WILMINGTON, DELAWARE — Ralph E. Pryor, Jr., slender, good looking star member of the Wilmington vice squad for eight years, is reported by the Evening Journal to be organizing a Delaware klavern of the Ku Klux Klan.
“It is to be regretted,” said Wilmington Public Safety Commissioner Joseph A. L. Errigo, “that a man who has had … police training should stoop so low as to be connected with the Klan.” But Tangents’ own correspondent asserts Pryor’s chief merit as a vice-squad man was his ability to lure and entrap homosexuals — an occupation Dr. Alvarez and Tangents and many other decent citizens regard as pretty low.
SAN FRANCISCO—The Living Church, an Episcopal journal, reported on October 10, “A score of pickets demonstrated at Grace Cathedral … on Sunday … in protest against an action of the council of the diocese of California which, they charged, was discriminatory against the Rev. Canon Robert W. Cromey …. Canon Cromey had served as diocesan director of urban work … in depressed neighborhoods,” and “he has been prominent in the campaign of some San Francisco clergy for what they call fairer treatment of homosexuals. Some church leaders, said Canon Cromey, oppose his championship of equal treatment for homosexuals as ‘going against the teachings of God’.”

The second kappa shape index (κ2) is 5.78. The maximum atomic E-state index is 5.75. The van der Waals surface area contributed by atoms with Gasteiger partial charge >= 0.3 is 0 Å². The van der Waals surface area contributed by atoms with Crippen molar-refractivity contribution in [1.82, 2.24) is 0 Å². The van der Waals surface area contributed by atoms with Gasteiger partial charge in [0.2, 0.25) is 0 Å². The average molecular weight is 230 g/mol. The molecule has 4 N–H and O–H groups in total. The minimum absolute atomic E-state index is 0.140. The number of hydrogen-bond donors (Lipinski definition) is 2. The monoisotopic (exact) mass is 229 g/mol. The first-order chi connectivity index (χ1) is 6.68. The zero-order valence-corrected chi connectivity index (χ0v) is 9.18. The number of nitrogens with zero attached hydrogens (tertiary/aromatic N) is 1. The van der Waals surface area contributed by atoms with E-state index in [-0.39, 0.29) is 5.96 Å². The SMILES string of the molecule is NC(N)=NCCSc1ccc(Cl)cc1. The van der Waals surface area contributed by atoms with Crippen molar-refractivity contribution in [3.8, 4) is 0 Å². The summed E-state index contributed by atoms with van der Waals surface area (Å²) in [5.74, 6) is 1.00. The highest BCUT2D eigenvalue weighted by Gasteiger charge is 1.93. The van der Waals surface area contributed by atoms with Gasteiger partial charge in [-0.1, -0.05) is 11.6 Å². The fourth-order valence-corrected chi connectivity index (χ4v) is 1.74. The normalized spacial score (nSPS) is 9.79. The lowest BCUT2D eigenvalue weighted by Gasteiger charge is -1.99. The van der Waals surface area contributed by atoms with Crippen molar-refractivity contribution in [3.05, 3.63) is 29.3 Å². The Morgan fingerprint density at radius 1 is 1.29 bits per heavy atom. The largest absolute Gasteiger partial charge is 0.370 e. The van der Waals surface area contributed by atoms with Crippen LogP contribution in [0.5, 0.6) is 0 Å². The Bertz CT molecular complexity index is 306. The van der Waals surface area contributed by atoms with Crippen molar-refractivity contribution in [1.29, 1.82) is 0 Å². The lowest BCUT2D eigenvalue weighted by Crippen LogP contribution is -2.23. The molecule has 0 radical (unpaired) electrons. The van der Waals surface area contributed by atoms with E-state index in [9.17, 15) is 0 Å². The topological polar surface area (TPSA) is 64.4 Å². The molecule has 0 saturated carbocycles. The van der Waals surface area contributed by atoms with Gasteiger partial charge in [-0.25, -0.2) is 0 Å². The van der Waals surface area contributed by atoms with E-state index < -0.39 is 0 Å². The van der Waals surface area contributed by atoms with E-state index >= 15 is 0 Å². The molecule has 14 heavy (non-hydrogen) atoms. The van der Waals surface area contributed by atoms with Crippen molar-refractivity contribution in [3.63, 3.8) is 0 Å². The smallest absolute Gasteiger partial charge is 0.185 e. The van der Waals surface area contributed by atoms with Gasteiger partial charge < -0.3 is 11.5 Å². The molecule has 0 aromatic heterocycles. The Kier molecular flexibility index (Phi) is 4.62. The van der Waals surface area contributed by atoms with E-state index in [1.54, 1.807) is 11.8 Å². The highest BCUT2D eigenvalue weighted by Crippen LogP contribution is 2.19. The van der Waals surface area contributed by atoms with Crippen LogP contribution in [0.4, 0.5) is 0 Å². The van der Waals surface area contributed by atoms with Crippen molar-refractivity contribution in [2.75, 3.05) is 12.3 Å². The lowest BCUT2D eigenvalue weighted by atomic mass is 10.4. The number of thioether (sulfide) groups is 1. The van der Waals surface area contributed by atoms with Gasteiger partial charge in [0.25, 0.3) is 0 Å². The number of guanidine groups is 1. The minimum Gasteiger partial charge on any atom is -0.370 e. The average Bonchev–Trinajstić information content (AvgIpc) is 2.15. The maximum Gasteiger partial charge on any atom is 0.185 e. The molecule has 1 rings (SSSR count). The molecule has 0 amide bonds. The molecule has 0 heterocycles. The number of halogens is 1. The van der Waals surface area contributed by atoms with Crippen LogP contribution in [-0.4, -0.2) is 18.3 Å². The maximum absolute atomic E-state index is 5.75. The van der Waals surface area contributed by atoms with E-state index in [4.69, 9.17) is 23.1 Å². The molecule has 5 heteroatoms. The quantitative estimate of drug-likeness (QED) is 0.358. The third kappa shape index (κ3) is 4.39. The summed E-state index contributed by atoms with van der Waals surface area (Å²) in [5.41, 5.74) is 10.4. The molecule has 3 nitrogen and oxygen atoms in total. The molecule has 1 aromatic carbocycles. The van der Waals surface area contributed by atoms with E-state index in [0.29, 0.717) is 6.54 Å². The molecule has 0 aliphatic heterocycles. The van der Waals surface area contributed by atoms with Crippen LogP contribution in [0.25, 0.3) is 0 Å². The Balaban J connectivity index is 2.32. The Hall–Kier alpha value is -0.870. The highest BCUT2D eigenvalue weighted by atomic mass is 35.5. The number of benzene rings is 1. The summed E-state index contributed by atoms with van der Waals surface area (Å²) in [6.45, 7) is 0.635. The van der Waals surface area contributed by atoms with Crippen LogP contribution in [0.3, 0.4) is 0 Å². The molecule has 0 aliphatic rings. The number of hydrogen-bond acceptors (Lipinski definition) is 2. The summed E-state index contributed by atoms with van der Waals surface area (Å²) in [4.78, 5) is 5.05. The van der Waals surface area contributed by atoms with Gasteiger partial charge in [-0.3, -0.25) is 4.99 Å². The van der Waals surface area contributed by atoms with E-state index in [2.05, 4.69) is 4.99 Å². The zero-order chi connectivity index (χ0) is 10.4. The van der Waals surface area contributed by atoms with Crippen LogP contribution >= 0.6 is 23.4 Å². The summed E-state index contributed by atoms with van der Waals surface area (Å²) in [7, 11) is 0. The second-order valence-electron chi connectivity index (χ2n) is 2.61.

He issued this statement: “My participation in such issues as homosexuality rocked the boat of the religious establishment, caused money to be lost to the diocese and led some people to imagine that I had besmirched the image of what the Church ought to be.”
Retorted Suffragan Bishop Richard Millard: “Nobody’s trying to eliminate Bob. Like any of the other 200 clergymen in the diocese, he is perfectly free to speak out on social issues.” But Cromey is no longer director of urban work, nor has he been made director of Christian social relations, a post he had been expected to be asked to fill.